2006 08 25
Is It Hip To Be Dundas Square?
Forget about the signs for now. That might be hard given Toronto’s Dundas Square is on its way to being the most signed public space north of New York’s Time Square -- but try.
Instead, think back ten years to the tired commercial buildings that stood on the southeast corner of Dundas and Yonge. In those days, the place opposite the main entrance to the Eaton Centre could have been one of any number of nondescript intersections in the city. There was nothing special about it. That was the problem.
Successful, the Eaton Centre acted like a giant vacuum. The city’s biggest shopping centre sucked the street and the people on it inside its doors. Outside, Toronto’s nearby blocks emptied. The only businesses able to thrive on the resulting vacancy were public space destroying bargain shops and shady entertainment vendors.
Things changed in the nineties.
First, the Eaton Centre let down its eastern walls. Instead of controlled entry points separated by hundreds of metres of blank walls, the Centre let shops open their doors all along Yonge at street level. This single design change breathed life into the barren strip of Yonge Street from Queen up to Dundas. It gave pedestrians a reason to walk along the outside street. Out of town visitors lining up for the increasingly popular Toronto Film Festival could feel the difference. The city’s main street – like its sister the thriving Queen Street West -- suddenly had a buzz.
Planners decided to make the corner of Yonge and Dundas the city’s symbolic core. To do that required an act of faith and a belief that “if they built it people would come.” The city expropriated buildings on the Dundas Square site and knocked them down.
In their place, officials wanted an urban square to act as a catalyst for development. It sounds wrong – knocking down buildings in the centre of the city helps development? It is true, but takes a while.
James Brown of Brown + Storey Architects, the square’s designers, says, “The square is a subtraction that allows you to add.” Skeptical at first, doubters are now beginning to see what he means.
Ryerson University is adding new buildings near the northeastern edge of the square. The “Olympic Torch” tower landmarks its eastern end. To the south, the Hard Rock Café’s terrace provides an edge. The Eaton Centre added giant signs to mark its new entrance while addressing the square. At the northwest corner, a sign-holding structure climbs ten storeys above the roof of a newly renovated GAP store.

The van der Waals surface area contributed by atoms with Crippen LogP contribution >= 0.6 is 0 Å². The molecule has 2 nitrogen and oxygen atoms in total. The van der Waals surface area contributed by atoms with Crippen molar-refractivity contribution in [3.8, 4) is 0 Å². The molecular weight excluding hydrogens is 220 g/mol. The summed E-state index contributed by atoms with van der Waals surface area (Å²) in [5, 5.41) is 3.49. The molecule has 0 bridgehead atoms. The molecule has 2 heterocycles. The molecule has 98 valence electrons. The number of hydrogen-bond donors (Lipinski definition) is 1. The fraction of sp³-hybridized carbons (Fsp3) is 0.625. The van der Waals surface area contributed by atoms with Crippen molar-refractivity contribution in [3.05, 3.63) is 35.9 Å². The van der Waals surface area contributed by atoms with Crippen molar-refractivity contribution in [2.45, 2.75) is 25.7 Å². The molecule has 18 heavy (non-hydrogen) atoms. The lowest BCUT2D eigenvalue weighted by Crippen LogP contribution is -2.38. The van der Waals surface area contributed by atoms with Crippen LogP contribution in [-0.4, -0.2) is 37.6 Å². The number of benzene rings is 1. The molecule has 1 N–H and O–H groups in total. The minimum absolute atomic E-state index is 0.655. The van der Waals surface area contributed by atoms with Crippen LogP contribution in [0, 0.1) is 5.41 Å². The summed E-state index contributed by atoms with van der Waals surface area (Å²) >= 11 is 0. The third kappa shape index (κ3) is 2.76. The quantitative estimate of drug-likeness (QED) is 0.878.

There is more. The massive Metropolis entertainment and shopping development now rises on the square’s northern edge. Designed by Franklin and Baldwin Architects for Penequity Management, the 360,000 square foot, 10 storey building will dominate the square’s outdoor space (a review of the building’s design can wait).
This brings us back to the signs. Dundas Square is popular. According to Penequity, 56 million people visited the corner of Yonge and Dundas in 2005. That is why the Metropolis building will blast 20,000 square feet worth of digital signs at little Dundas Square. Those pedestrian eyeballs mean money to advertisers. Combined, signage around the square will top 40,000 square feet.
Some critics complain about the abundance of signs. They say that public spaces paid for by our tax dollars are no place for advertisements. It is a good argument. I am not sure it holds true here though. The square is helping to attract millions of people to Toronto’s core. The traffic keeps streets active and improves the public realm, not only at this intersection but up and down Yonge Street.
They designed Dundas Square to take the traffic the spectacle of all those signs generates. When first built, many said that the square was too, well, hard. Where were all the green trees that parks should have? Now we know. Public squares have to be rough and ready. The wear of 100,000 feet a day in a small space like this one makes even concrete a temporary material. The square uses granite as its surface of choice.
Go for a visit. Early morning is nice. Watch people enjoy this small but critical opening in the city’s fabric. Even as the signs loom their messages above you, thank the designers for improving Toronto’s streetscape. They make a difference.
A version of this story is also published in today's National Post
[email this story] Posted by R Ouellette on 08/25
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